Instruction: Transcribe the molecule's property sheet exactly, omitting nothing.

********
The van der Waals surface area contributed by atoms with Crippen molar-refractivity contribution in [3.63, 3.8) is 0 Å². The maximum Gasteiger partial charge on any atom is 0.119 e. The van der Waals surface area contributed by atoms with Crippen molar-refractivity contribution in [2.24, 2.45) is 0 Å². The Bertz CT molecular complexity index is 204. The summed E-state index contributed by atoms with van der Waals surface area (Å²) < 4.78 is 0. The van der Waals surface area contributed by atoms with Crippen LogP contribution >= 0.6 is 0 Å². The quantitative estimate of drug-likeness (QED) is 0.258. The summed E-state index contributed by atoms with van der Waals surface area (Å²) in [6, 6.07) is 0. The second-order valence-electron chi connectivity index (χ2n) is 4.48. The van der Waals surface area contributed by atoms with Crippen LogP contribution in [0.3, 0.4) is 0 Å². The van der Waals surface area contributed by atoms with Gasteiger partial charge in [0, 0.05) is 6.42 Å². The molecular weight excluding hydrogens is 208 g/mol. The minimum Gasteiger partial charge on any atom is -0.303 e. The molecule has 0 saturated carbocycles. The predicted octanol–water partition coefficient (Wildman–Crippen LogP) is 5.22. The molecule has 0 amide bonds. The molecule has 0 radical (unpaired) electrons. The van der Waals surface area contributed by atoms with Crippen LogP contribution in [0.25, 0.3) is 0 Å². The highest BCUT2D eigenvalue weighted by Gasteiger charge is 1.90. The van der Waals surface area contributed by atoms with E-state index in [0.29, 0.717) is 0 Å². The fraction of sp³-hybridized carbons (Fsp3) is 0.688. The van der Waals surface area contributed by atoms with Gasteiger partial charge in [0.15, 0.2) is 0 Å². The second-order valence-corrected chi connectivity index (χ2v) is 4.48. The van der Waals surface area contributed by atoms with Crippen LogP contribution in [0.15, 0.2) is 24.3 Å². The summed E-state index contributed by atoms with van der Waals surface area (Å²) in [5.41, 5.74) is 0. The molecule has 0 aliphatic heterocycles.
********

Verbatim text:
The van der Waals surface area contributed by atoms with Crippen molar-refractivity contribution in [3.63, 3.8) is 0 Å². The maximum Gasteiger partial charge on any atom is 0.119 e. The van der Waals surface area contributed by atoms with Crippen molar-refractivity contribution in [2.24, 2.45) is 0 Å². The Bertz CT molecular complexity index is 204. The summed E-state index contributed by atoms with van der Waals surface area (Å²) < 4.78 is 0. The van der Waals surface area contributed by atoms with Crippen LogP contribution >= 0.6 is 0 Å². The quantitative estimate of drug-likeness (QED) is 0.258. The summed E-state index contributed by atoms with van der Waals surface area (Å²) in [6, 6.07) is 0. The second-order valence-electron chi connectivity index (χ2n) is 4.48. The van der Waals surface area contributed by atoms with Crippen LogP contribution in [0.3, 0.4) is 0 Å². The van der Waals surface area contributed by atoms with Gasteiger partial charge in [0, 0.05) is 6.42 Å². The molecular weight excluding hydrogens is 208 g/mol. The minimum Gasteiger partial charge on any atom is -0.303 e. The molecule has 0 saturated carbocycles. The predicted octanol–water partition coefficient (Wildman–Crippen LogP) is 5.22. The molecule has 0 amide bonds. The molecule has 0 radical (unpaired) electrons. The van der Waals surface area contributed by atoms with Crippen LogP contribution in [0.25, 0.3) is 0 Å². The highest BCUT2D eigenvalue weighted by Gasteiger charge is 1.90. The van der Waals surface area contributed by atoms with E-state index in [0.29, 0.717) is 0 Å². The fraction of sp³-hybridized carbons (Fsp3) is 0.688. The van der Waals surface area contributed by atoms with Gasteiger partial charge in [0.15, 0.2) is 0 Å². The second-order valence-corrected chi connectivity index (χ2v) is 4.48. The van der Waals surface area contributed by atoms with Crippen LogP contribution in [0.15, 0.2) is 24.3 Å². The summed E-state index contributed by atoms with van der Waals surface area (Å²) in [5.41, 5.74) is 0. The molecule has 0 aliphatic heterocycles.